Mysterious and epic dramas take place at the bottom of the sea, where massive forces meet microbiology. In the red peaks of Corona Heights we can read an engrossing chapter: this stark hill with the distinctive flora and the unbeatable view over San Francisco is composed of the fossilized shells of prehistoric sea creatures. Formerly quarried for bricks, the site today hosts the Randall Children's Museum, a coterie of dog walkers, and a remarkably strong community of California native plants.
The back-story: single-celled organisms ruled the Ocean Deep during the Cambrian period, some 500 million years ago. Radiolaria, the most prolific of these protozoa, grew microscopic silica shells of fantastic and unlikely beauty, often spherical or helmet-shaped with delicate spines radiating from the center, in thousands of distinct variations; they dominated the primordial brine for over 300 million years, and still survive in diminished numbers today. As their spent shells sank over eons in what Silent Spring author Rachel Carson calls "the long snowfall," countless layers of fine sediment accumulated into a thick coat of radiolarian ooze on the ocean floor. Time and pressure turned it to stone.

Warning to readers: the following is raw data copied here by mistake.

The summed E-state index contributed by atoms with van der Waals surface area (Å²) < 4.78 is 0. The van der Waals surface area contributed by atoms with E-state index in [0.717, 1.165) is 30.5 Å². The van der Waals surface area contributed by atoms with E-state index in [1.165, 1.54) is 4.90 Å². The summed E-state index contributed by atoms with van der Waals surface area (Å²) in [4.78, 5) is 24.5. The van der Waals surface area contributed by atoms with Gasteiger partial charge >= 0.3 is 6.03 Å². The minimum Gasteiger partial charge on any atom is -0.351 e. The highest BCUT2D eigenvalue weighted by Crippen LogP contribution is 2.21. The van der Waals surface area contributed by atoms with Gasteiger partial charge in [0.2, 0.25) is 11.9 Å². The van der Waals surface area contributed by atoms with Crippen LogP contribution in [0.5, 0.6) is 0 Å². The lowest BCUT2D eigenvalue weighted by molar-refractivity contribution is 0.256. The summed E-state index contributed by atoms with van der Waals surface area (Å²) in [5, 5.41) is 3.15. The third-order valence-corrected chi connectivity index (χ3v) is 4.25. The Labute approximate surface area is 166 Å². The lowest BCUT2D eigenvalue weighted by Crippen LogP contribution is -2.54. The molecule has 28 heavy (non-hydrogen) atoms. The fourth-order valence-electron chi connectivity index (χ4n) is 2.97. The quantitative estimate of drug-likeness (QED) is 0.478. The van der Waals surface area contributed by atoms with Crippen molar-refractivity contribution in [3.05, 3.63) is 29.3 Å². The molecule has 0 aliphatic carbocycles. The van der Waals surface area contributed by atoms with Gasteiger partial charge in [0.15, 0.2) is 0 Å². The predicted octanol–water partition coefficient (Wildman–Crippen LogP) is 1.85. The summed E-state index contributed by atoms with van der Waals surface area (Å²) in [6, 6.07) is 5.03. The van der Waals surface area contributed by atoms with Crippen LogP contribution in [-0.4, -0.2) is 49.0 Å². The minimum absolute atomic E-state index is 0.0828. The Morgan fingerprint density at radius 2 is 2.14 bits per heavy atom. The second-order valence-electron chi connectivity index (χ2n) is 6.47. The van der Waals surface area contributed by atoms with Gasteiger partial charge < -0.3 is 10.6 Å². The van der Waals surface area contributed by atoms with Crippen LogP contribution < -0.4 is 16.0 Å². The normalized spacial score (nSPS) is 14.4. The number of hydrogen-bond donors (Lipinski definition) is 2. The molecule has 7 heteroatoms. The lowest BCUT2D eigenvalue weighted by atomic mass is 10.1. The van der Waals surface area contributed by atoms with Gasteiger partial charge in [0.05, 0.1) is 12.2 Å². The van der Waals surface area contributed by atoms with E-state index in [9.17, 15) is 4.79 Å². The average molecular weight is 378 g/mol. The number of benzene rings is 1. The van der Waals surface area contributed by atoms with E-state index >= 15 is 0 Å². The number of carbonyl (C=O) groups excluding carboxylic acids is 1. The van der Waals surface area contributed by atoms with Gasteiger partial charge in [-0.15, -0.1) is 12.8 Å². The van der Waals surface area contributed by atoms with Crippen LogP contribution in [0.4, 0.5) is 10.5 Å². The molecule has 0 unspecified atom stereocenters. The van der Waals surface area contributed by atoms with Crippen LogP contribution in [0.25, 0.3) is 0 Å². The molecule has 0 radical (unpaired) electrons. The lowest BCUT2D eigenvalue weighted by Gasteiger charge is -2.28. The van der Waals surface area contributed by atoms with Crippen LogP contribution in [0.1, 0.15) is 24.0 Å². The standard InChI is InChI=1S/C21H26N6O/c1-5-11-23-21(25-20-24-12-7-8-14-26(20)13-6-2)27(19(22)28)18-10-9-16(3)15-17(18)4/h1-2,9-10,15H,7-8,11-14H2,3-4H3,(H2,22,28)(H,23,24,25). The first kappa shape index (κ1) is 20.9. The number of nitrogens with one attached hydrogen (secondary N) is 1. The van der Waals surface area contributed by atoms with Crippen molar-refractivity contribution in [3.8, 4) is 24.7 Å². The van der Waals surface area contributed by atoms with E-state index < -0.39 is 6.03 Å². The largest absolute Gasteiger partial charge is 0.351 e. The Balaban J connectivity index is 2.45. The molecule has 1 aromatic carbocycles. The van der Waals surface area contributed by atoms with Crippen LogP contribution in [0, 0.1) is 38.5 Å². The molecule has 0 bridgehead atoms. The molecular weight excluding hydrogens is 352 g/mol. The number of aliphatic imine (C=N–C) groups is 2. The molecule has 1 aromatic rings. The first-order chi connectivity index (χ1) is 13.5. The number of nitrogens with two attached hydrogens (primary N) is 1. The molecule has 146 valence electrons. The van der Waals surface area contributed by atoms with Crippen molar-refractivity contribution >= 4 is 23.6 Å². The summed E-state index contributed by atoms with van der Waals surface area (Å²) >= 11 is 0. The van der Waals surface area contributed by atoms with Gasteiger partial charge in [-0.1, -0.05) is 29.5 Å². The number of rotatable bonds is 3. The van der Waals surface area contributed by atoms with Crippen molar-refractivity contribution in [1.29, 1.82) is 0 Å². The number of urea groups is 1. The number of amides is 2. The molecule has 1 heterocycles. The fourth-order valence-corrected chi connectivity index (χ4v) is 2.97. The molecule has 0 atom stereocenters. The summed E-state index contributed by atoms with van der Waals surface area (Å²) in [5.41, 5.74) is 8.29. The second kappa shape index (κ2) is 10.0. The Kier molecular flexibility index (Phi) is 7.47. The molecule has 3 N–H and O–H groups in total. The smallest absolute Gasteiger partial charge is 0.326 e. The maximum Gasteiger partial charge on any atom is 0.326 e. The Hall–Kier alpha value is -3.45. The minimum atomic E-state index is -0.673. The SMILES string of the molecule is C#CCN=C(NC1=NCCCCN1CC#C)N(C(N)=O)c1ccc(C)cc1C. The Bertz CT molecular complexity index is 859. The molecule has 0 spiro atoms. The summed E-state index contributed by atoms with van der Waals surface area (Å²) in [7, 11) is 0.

Flinty chert, the rock used by native peoples to make arrowheads and knives, is in fact this same petrified radiolarian ooze disrupted by plate tectonics and lifted to the surface. It forms San Francisco's system of radiolarian peaks, that scimitar of red chert cutting through the city: Lone Mountain, the camel humps of Buena Vista and Corona Heights, Sunset Heights, Twin Peaks, Mt. Davidson, the San Miguel Hills, Bernal Heights, and Bayview Hill.
Witness the raw power of the ages in the striated rock of Corona Heights -- particularly the 40-foot cliff face near 15th and Beaver Streets, where the impressive red layers are twisted and warped, testifying not only to hundreds of millions of years of "radiolarian rain" and the crushing weight of the ocean, but also to the unspeakable violence that ripped this stone from its bed in the sea and thrust it into the sky.